On Monday, Court of Claims Judge Cynthia Stevens denied a request to temporarily postpone Governor Gretchen Whitmer’s ban on flavored e-cigarettes that took effect Tuesday.

The emergency order, which bans the sale of all flavored nicotine liquid and the use of flavors to market e-cigarettes, was announced on Sept. 17. Retailers were given two weeks from the announcement to sell or dispose of their products. 

The request was part of a lawsuit filed by Mark Slis, owner of 906 Vapor in Houghton, Michigan. U.S. District Court Judge Robert Jonker denied a similar request made by Mister E-Liquid, a Grand Rapids-based vape shop on Monday.

Slis’s lawsuit was filed in Houghton County Circuit Court. It claimed the rules violate Michigan state laws and asked for a temporary restraining order and a preliminary injunction to postpone the ban. The temporary restraining order was denied, and a hearing was held Monday for the preliminary injunction. The judge took no action and postponed the hearing until Oct. 8. 

In his testimony before the Michigan House Oversight Committee, Slis offered a personal story about flavored e-cigarettes helping him with his smoking addiction. He also discussed how the ban will affect his business and similar businesses across the state. 

“If the governor’s order stands and flavors are banned, I will go immediately go out of business,” Slis said. “I will immediately file for bankruptcy. No question. I think my experience will be mirrored across the state.” 

The lawsuit filed by Mister-E Liquid cites similar concerns, saying the company would be forced to shut down, leave the state of Michigan, and lay off employees. 

LSA junior Blake Richards used to use a Juul electronic cigarette but has recently quit because of mental health effects and decreased motivation and energy levels. He explained how he thought the ban would affect vape shops in Ann Arbor. 

“From what I’ve heard, several vape shops will essentially replace e-liquid with CBD oils, tinctures, etc. as CBD is becoming more and more popular,” Richards said. “I would imagine that this is why Gretchen Whitmer gave about a month’s notice.”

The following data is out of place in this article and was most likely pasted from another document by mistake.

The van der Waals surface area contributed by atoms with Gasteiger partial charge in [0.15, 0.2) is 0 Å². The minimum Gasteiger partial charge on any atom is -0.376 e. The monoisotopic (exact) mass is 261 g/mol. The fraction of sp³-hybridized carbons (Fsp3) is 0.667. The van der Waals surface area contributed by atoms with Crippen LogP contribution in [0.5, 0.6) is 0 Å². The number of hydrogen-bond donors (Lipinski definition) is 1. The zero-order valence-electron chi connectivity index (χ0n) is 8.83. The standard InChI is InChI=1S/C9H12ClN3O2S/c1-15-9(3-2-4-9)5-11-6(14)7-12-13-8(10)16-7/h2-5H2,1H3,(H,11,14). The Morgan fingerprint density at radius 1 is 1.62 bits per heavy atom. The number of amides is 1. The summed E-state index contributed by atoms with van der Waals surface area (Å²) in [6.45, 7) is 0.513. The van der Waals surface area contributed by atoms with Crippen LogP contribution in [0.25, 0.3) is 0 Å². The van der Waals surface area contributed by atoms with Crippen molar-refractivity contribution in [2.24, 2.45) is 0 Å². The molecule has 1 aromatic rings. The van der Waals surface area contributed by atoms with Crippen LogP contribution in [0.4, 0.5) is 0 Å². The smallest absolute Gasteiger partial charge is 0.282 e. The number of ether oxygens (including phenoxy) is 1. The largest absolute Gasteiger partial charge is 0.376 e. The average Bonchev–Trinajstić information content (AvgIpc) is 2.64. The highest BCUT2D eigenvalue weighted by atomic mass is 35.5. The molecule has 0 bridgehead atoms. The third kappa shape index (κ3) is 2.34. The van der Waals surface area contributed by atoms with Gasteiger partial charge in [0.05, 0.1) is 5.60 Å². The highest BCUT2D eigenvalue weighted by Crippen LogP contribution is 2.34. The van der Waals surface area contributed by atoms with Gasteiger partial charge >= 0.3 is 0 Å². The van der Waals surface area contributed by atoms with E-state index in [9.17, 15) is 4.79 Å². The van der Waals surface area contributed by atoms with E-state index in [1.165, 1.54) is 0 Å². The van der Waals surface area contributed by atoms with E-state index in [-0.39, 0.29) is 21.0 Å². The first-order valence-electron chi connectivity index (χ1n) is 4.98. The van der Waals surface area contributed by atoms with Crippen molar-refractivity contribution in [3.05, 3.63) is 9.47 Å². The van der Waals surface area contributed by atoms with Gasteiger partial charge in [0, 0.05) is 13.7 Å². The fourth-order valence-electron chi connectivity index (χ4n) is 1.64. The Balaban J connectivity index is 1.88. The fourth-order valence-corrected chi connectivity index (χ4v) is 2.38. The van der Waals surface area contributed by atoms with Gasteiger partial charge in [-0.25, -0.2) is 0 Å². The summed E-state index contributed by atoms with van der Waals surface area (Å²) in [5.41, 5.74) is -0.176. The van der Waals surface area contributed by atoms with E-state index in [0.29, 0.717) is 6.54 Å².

He also explained he thought the ban would work and was worth possible short-term harm. 

“While I couldn’t speculate the percentage, I do think a large amount of kids will quit smoking,” Richards said. “Especially if they’re relatively new smokers. From personal experience, tobacco-flavored e-liquid was only tolerable for a few hits in the morning and just a few more throughout the day. And cigarettes leave a horrible taste in your mouth and most people know they are filled with carcinogens, tar and about a dozen other chemicals that shouldn’t ever be in your lungs.”

When she announced the ban, Whitmer said her order followed a finding by Joneigh Khaldun, Michigan’s chief medical executive, that youth vaping was a public health crisis. In a statement, Khaldun said the increase in vaping among young people was alarming. 

“In the past few years, we’ve seen an explosive increase in the number of Michigan kids exposed to vaping products,” Khaldun said. “This is a public health crisis. These products can contain harmful chemicals that put our kids’ health at risk. I’m looking forward to working with Governor Whitmer to mitigate these effects and keep our kids healthy.”

There have been concerns the ban would cause users to switch to cigarettes in the absence of an alternative. 

Michigan was the first state to enact a ban on flavored nicotine liquid. Since Whitmer announced the order, New York, Massachusetts, Rhode Island and California have taken similar actions. The Trump administration has also announced an interest in enacting a similar policy. 

“We’re looking at very strong rules and regulations. We already have laws as we need them,” President Donald Trump said in a Sept. 11 press conference. “But we want to get to the bottom of a very unusual situation.  It’s so new, and it’s become so big, so fast. And it could be a potential very severe problem.”

Alex Azar, United States Secretary of Health and Human Services, also gave a brief statement about the administration’s ban and explained its goal of reducing the number of children using e-cigarettes.

“So, with the President’s support, the Food and Drug Administration intends to finalize a guidance document that would commence enforcement to require that all flavors, other than tobacco flavor, would be removed from the market,” Azar said. “So, once the FDA would finalize this guidance, we would begin enforcement actions to remove all such products from the marketplace.”


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